What happens when Self-Employed Women Organise
81. The act of organising gives rise to a large variety of experiences as the traditions, beliefs, relationships, structures begin to be challenged and shaken Some of these experiences may be positive and encouraging while others may be negative and demoralizing An experience of concrete gains fill the woman with confidence to go on
82. Daku Bai, a village level worker in Daijar, Rajasthan express this confidence when she says
"The contractor of the road construction gang was paying us only Rs 3 a day, we found out that the minimum wage we should have been getting is Rs 11 or 7 kg of grain. We decided to do "ekat" We said we would not accept the wages till he paid us Rs 11 a day He refused We held out for two months. Then saw the Collector and told him of our problem. Ten days later the mate can back and paid us the minimum wage and since then there has been no problem "20
83. Every victory gave them a sense of confidence about their ability to solve their own problems, and about the power of their "ekat" Similarly an experience of enhancement of
prestige gives a fillip to organising
"Karimabibi, Vice-President of SEWA says, "Since I have been active in SEWA, people look up to me Many women in the neighbourhood come to me for advice Previously, the traders in my area of Danapur used to mock at me and say "What can she do? She is poor and a widow" But I organised the Chindi (patchwork) workers into SEWA and together we asked the traders for a price-income. We complained to the Labour Commissioner and he called us for negotiations. In the negotiations, five of us workers' representatives sat across the table from the traders. After that the traders began to respect me. They thought that I can also influence the Labour Commissioner "21
84. On the other hand negative experiences such as loss of work has a demoralising and dampening effect
"Organising the tribals is not an easy job The Gram Vikas Sangh realised that the workers of the Amli Kheda talab must be organised if they were to get any justice. "We set about doing so and every contractor, his hired goon's, sarpanch. mukhiyas and government officials used every tactic and ploy to make sure we could not organise. the workers Endless rumours were spread by them, sections of the workers were bribed and told to attack us, the panchayat samiti pradhan was vociferous in his propaganda against us He stated the story that we were against any development taking place in this area and were trying to sabotage the talab by stopping work This was a good step and the contractor and officials hurriedly backed it up by cutting down on work and putting the blame on us Many tribal labourers turned against us and felt we were depriving them of a chance to work The contractor stopped work in the talab in April due to some differences with the Irrigation Department over the cost of carting earth to the work site The real reason for stopping work has never been revealed to the workers by the officials, instead they say it is because the workers dared to raise their heads and ask for better wages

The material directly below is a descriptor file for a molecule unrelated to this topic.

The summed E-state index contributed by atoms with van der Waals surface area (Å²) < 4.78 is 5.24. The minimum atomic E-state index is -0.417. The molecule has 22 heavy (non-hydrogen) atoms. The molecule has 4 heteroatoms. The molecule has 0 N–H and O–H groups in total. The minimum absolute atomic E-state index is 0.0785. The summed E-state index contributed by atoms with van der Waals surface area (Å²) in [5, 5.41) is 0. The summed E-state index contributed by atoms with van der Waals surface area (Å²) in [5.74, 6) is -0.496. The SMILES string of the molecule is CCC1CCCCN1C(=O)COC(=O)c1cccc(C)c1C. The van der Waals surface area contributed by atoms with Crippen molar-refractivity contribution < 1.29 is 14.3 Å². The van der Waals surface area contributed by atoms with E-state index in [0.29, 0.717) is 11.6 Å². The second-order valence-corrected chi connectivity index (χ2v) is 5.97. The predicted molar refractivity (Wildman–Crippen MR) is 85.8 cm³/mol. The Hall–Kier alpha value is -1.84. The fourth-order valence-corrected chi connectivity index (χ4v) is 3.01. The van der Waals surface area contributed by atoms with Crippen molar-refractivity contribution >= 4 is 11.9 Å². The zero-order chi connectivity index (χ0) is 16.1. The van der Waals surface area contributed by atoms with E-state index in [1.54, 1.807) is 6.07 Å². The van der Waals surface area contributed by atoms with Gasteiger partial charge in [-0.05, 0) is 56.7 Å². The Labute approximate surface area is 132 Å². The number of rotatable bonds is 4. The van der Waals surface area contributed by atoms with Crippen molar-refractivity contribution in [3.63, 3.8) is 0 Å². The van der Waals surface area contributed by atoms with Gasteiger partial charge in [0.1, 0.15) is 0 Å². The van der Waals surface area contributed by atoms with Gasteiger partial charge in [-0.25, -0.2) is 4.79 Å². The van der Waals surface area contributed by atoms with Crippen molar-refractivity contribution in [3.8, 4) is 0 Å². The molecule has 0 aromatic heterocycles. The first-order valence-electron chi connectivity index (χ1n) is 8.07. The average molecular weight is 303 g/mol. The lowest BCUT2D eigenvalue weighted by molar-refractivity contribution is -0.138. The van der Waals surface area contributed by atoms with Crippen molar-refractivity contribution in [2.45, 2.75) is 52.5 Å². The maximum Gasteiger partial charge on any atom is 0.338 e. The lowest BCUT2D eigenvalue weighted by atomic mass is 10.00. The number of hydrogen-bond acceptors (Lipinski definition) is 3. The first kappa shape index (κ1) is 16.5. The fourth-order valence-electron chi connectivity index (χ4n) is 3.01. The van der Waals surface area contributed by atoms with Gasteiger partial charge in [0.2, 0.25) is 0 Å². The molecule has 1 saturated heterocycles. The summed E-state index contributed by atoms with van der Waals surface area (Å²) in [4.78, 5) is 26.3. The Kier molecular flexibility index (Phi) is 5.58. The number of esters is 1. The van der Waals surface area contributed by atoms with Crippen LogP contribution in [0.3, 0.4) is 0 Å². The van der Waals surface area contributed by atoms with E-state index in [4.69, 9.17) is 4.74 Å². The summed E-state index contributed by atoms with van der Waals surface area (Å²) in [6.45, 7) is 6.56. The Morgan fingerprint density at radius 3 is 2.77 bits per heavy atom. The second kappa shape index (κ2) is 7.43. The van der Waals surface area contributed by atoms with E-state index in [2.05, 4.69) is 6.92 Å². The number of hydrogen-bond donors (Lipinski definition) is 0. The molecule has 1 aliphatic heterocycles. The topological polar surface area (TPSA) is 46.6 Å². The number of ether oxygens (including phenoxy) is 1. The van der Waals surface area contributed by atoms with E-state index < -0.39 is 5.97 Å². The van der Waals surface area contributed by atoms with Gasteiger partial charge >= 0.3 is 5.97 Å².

85. What causes an organising experience to be positive or negative, successful or a failure. In general, failure results from the degree of opposition to the organising efforts whereas success reflects the support that society is willing to give the self-employed women
86. The opposition to an attempt to organise is a measure of the vulnerability and weakness of the self-employed woman The opposition to organising comes from different levels of society and exposes her oppression by those social forces. An attempt to organise is also an attempt to challenge oppression. and exploitation and the degree of that exploitation is reflected in the amount of opposition and the number of obstacles that the organising attempt faces Without alternative sources of support the opposition to organising will. result in a retreat to the status-quo
87. Here we will. examine the different types of opposition that an organising attempt meets and will. also look at the successes and possible systems of support
Opposition to Organising
88. It is not easy for a group of poor women to organise. Organising means challenging the status-quo in society, opposing vested interests, and at the same time confronting their own internal fears and weaknesses. Whenever women organise., the dominant class attempts to assert its supermacy and create obstacles and opposition to organising. Here we explore some of these obstacles and show how they dampen the organising. effort